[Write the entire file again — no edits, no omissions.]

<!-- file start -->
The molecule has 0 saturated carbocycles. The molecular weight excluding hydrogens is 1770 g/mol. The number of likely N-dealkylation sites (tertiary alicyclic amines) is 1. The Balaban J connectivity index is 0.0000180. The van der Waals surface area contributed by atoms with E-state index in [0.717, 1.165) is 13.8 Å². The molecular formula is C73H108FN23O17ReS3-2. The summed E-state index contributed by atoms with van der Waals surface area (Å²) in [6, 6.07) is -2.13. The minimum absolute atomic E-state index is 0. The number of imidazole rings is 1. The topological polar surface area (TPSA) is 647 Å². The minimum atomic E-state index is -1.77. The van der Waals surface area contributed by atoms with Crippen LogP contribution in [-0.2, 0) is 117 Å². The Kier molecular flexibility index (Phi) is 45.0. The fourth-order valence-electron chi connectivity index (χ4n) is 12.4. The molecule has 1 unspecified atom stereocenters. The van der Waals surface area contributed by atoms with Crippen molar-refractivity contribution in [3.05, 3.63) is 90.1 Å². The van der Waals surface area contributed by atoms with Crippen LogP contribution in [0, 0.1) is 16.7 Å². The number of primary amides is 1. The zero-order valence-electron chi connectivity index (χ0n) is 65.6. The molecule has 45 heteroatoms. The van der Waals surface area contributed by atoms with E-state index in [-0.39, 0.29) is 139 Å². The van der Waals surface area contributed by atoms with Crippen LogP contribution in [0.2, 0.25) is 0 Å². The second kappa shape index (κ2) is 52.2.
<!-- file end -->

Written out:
The molecule has 0 saturated carbocycles. The molecular weight excluding hydrogens is 1770 g/mol. The number of likely N-dealkylation sites (tertiary alicyclic amines) is 1. The Balaban J connectivity index is 0.0000180. The van der Waals surface area contributed by atoms with E-state index in [0.717, 1.165) is 13.8 Å². The molecular formula is C73H108FN23O17ReS3-2. The summed E-state index contributed by atoms with van der Waals surface area (Å²) in [6, 6.07) is -2.13. The minimum absolute atomic E-state index is 0. The number of imidazole rings is 1. The topological polar surface area (TPSA) is 647 Å². The minimum atomic E-state index is -1.77. The van der Waals surface area contributed by atoms with Crippen LogP contribution in [-0.2, 0) is 117 Å². The Kier molecular flexibility index (Phi) is 45.0. The fourth-order valence-electron chi connectivity index (χ4n) is 12.4. The molecule has 1 unspecified atom stereocenters. The van der Waals surface area contributed by atoms with Crippen molar-refractivity contribution in [3.05, 3.63) is 90.1 Å². The van der Waals surface area contributed by atoms with Crippen LogP contribution in [0, 0.1) is 16.7 Å². The number of primary amides is 1. The zero-order valence-electron chi connectivity index (χ0n) is 65.6. The molecule has 45 heteroatoms. The van der Waals surface area contributed by atoms with E-state index in [-0.39, 0.29) is 139 Å². The van der Waals surface area contributed by atoms with Crippen LogP contribution in [0.2, 0.25) is 0 Å². The second kappa shape index (κ2) is 52.2.